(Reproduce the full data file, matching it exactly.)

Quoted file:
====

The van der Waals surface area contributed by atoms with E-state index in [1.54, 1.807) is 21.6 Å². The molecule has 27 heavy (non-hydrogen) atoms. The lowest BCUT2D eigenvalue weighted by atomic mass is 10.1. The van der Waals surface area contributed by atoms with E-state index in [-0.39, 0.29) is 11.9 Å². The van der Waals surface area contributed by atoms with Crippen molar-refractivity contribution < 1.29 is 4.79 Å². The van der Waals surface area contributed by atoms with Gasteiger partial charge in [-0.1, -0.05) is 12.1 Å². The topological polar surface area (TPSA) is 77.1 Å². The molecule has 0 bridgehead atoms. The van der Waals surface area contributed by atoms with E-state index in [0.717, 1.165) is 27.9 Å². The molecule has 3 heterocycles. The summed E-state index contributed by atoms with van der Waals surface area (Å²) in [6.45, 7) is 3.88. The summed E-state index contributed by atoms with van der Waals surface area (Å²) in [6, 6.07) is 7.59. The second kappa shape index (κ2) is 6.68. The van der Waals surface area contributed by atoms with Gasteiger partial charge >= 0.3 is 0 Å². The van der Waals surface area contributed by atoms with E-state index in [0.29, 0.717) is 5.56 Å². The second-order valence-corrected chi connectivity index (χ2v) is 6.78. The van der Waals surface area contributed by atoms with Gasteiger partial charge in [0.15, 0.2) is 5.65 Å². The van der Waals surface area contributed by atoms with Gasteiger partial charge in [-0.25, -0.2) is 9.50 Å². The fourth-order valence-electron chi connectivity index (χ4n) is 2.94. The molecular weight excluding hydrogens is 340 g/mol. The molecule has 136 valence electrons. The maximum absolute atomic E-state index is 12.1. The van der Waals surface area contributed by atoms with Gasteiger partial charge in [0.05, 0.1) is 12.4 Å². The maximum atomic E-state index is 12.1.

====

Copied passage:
The van der Waals surface area contributed by atoms with E-state index in [1.54, 1.807) is 21.6 Å². The molecule has 27 heavy (non-hydrogen) atoms. The lowest BCUT2D eigenvalue weighted by atomic mass is 10.1. The van der Waals surface area contributed by atoms with E-state index in [-0.39, 0.29) is 11.9 Å². The van der Waals surface area contributed by atoms with Crippen molar-refractivity contribution < 1.29 is 4.79 Å². The van der Waals surface area contributed by atoms with Gasteiger partial charge in [-0.1, -0.05) is 12.1 Å². The topological polar surface area (TPSA) is 77.1 Å². The molecule has 0 bridgehead atoms. The van der Waals surface area contributed by atoms with E-state index in [0.717, 1.165) is 27.9 Å². The molecule has 3 heterocycles. The summed E-state index contributed by atoms with van der Waals surface area (Å²) in [6.45, 7) is 3.88. The summed E-state index contributed by atoms with van der Waals surface area (Å²) in [6, 6.07) is 7.59. The second kappa shape index (κ2) is 6.68. The van der Waals surface area contributed by atoms with Gasteiger partial charge >= 0.3 is 0 Å². The van der Waals surface area contributed by atoms with E-state index in [0.29, 0.717) is 5.56 Å². The second-order valence-corrected chi connectivity index (χ2v) is 6.78. The van der Waals surface area contributed by atoms with Gasteiger partial charge in [0.15, 0.2) is 5.65 Å². The van der Waals surface area contributed by atoms with Gasteiger partial charge in [-0.25, -0.2) is 9.50 Å². The fourth-order valence-electron chi connectivity index (χ4n) is 2.94. The molecular weight excluding hydrogens is 340 g/mol. The molecule has 136 valence electrons. The maximum absolute atomic E-state index is 12.1. The van der Waals surface area contributed by atoms with Gasteiger partial charge in [0.05, 0.1) is 12.4 Å². The maximum atomic E-state index is 12.1.